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Why You Should Have a Hobby

Stress is a major symptom of a complex and fast paced society. These symptoms are, but not limited to depression and anxiety. Medical science has documented the adverse effects of stress on our mental, physical and emotional health. The information age and the ever increasing change in technology adds to our stress levels. Medical science has provided medications to help treat the symptoms of stress. These medications are important and potentially beneficial, but they are not without their side effects. A less evasive and more satisfying solution to dealing with life’s stress is to find a hobby.

Hobbies can provide many hours of relief from stress. A hobby can boost creativity, self esteem, passion, pleasure and accomplishments. Ted W. Mills grows roses as a hobby and is a rosarian and judge. In his article, True confessions are good for the soul he writes, “Facing retirement, I longed for an activity that would provide both pleasure and a sense of accomplishment. In roses I found the satisfaction.” He goes on to write, “Through all the trials and difficulties that I experience at the outset, many blessings were wrought. Lasting friendships were made and I discovered that rose people were among the best of citizens. All my industry became a labor of love as I shared God’s creative beauty to the forlorn and ill among us.” It is quite obvious to say that Ted’s hobby brought him hours of pleasure, satisfaction, beauty, and friendship.

Hobbies are great distractions from the worries and troubles that plague daily living. I myself, have an interest in woodworking and I recently took a woodturning course and found that when I am turning a project I am not thinking about work, my failing eyesight, or the house chores. I find myself lost in the creative endeavor. Several hours pass without looking at the clock. My mind is quiet and still and my attention is on creating a masterpiece out of a hunk of firewood. Even if a masterpiece is not discovered, what I have acquired is time spent in creating and making a lot of woodchips. I now know how Michelangelo felt as he chipped away the excess marble to find David inside. It’s a Zen thing.

Besides the reduction of stress and worry, hobbies can aid in the battle of depression. One of the simplest means to reduce the effects of depression is to do something fun and enjoyable. Think about it, have you ever seen anyone enjoying an activity that they have a passion for and be depressed while engaged in that activity. No, of course not. Individuals who are involved with their hobby are happier people. In support of this statement, Susan M. McHale, PhD of Penn State University conducted a government study that showed, “Structured activities such as hobbies and sports are the most development-enhancing ways for children to spend their time.” (McHale, 2001) If this is true for children, doesn’t it make sense that hobbies can help adults too.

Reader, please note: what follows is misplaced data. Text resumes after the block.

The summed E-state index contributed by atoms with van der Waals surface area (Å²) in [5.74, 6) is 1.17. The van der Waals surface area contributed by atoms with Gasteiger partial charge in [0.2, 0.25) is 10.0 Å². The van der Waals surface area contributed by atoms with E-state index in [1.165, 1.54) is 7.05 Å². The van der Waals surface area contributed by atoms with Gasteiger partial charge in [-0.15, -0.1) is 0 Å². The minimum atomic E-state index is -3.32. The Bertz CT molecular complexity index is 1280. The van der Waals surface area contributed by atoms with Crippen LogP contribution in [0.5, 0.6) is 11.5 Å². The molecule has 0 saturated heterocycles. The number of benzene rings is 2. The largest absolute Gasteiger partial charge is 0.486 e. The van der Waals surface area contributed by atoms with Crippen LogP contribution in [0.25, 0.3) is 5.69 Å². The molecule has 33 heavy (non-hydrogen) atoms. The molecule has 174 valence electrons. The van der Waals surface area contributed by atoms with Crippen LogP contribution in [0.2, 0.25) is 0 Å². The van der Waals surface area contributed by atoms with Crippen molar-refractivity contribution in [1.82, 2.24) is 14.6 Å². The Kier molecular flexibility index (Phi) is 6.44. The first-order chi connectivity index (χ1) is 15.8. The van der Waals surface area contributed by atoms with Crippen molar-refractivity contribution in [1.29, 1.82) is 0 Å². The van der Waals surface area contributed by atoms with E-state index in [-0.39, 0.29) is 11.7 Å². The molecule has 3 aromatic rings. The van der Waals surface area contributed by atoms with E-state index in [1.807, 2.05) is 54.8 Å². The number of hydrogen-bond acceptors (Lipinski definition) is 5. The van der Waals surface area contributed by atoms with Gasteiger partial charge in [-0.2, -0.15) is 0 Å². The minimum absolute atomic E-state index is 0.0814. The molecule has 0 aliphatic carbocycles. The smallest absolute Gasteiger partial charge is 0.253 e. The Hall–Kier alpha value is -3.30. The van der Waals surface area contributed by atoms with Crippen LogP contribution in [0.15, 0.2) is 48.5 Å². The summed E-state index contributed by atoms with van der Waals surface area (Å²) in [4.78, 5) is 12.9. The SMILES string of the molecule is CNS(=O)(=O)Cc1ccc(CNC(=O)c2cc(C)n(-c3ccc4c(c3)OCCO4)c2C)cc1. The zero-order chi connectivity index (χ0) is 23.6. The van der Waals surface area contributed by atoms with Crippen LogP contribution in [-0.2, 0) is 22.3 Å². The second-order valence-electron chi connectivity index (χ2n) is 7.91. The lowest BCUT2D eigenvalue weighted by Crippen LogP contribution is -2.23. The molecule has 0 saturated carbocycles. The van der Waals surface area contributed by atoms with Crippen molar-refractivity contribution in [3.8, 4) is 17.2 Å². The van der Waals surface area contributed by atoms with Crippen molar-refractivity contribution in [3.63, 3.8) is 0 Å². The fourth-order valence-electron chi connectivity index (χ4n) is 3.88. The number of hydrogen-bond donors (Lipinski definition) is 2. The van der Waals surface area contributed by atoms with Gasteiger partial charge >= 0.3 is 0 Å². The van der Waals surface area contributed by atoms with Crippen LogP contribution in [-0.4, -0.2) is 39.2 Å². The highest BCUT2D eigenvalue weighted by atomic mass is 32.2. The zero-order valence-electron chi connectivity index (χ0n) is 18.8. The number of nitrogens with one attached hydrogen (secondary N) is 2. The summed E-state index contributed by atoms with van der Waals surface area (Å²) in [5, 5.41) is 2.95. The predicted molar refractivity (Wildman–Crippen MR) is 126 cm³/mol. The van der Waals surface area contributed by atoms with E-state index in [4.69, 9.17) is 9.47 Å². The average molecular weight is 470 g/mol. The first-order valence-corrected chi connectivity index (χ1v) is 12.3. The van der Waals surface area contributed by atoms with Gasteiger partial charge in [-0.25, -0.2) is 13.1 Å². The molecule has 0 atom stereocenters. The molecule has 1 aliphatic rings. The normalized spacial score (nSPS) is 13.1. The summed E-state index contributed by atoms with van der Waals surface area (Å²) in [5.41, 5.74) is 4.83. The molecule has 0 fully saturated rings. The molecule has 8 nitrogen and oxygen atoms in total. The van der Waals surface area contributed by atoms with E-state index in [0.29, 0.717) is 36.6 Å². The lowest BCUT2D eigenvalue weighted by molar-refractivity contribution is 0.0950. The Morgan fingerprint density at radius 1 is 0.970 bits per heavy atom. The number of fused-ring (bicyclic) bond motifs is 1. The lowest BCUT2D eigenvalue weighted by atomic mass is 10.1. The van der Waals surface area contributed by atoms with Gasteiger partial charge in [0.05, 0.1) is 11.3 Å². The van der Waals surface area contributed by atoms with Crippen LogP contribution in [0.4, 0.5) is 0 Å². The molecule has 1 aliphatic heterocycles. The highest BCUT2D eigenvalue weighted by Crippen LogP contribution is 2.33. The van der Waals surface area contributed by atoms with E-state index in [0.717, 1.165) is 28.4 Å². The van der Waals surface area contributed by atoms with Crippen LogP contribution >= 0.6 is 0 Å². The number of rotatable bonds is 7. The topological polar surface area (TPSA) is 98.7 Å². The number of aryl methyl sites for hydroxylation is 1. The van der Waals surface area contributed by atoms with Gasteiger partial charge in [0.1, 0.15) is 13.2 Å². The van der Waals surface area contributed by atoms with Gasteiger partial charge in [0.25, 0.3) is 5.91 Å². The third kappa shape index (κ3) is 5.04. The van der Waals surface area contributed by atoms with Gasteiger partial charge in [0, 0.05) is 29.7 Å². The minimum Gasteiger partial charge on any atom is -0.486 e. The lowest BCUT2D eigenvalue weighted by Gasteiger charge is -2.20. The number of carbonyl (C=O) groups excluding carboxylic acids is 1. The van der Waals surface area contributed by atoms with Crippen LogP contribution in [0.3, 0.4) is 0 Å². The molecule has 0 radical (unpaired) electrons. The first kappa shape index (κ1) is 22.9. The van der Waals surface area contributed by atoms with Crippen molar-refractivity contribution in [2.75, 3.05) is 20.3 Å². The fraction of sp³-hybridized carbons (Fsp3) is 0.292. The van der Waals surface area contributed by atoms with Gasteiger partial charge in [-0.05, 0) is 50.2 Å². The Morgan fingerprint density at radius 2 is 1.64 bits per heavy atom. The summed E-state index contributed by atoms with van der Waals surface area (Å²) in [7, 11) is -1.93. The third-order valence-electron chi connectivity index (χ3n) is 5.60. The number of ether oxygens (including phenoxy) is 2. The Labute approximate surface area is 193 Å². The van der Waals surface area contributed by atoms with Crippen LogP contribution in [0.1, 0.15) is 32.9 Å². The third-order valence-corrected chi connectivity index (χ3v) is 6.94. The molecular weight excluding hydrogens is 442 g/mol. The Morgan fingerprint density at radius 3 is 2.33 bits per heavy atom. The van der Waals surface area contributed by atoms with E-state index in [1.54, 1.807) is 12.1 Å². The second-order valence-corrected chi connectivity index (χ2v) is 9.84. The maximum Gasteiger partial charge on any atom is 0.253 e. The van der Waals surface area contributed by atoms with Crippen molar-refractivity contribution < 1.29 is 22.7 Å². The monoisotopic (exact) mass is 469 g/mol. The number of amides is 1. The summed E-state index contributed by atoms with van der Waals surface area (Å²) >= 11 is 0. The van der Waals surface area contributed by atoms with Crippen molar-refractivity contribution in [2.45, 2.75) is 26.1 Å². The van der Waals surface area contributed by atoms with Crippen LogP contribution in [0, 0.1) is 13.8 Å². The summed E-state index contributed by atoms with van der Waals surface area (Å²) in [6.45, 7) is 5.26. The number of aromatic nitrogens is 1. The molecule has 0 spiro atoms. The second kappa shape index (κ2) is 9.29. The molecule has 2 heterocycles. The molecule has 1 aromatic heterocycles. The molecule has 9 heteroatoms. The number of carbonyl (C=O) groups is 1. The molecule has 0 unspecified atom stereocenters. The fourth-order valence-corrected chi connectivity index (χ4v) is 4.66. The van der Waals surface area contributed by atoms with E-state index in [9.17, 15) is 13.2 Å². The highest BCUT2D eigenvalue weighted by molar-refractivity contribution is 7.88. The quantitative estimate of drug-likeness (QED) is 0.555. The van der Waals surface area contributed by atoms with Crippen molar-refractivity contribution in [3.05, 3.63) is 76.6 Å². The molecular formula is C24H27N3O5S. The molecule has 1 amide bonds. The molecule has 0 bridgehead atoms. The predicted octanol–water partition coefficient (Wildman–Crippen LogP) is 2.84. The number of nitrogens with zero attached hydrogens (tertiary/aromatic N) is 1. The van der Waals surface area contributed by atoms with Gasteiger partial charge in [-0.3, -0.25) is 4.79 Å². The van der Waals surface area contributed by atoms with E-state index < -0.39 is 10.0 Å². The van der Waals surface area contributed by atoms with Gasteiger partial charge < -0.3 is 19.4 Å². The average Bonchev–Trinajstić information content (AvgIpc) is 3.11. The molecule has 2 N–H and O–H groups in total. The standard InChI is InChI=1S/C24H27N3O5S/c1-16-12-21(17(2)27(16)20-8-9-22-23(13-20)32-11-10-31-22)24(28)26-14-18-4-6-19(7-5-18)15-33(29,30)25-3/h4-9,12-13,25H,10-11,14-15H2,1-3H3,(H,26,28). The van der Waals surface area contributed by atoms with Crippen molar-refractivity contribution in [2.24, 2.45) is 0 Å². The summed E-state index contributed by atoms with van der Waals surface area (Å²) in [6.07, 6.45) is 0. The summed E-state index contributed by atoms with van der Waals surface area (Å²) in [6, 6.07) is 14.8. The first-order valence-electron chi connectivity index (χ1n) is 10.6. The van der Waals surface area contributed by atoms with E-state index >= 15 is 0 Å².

The positive health benefits of hobbies can also be seen in the elderly. WebMD reports that a new study in the New England Journal of Medicine adds new evidence in the benefit of mind-building hobbies. The study showed mounting evidence that mentally stimulating activities such as reading, playing cards, board games and doing crossword puzzles may prevent or minimize memory loss from the aging population. The study compared exercise to mind building hobbies and found that mind building hobbies do more for preventing Alzheimer’s or dementia than walking. If this is the case, let’s play Monopoly, start the Chess or Euchre tournament before I lose my mind.

Arthritis sufferers, hobbies can be of benefit to you too. The type and kind of hobby you do may need to be modified in order to keep the passion for the hobby alive. The use of adaptive devices and changing the frequency of activity can help rejuvenate the interest. Studies show that hobbies and leisure activities can reduce the affects of arthritis. One study of four patients with osteoarthritis involved in playing the piano found that 20 minute session, four times a week, over a four week period showed improvement in finger pinch and range of motion, also improvement in finger velocity, strengths and dexterity.

Without any misconception or hesitation I can say that hobbies are good for us. Hobbies can do wonders for our minds, our bodies and our souls. Some people including myself turn their hobbies into money making projects. So why not join the fun. Dive into a hobby and have a blast. It is good for you.

[Bill Malone in]

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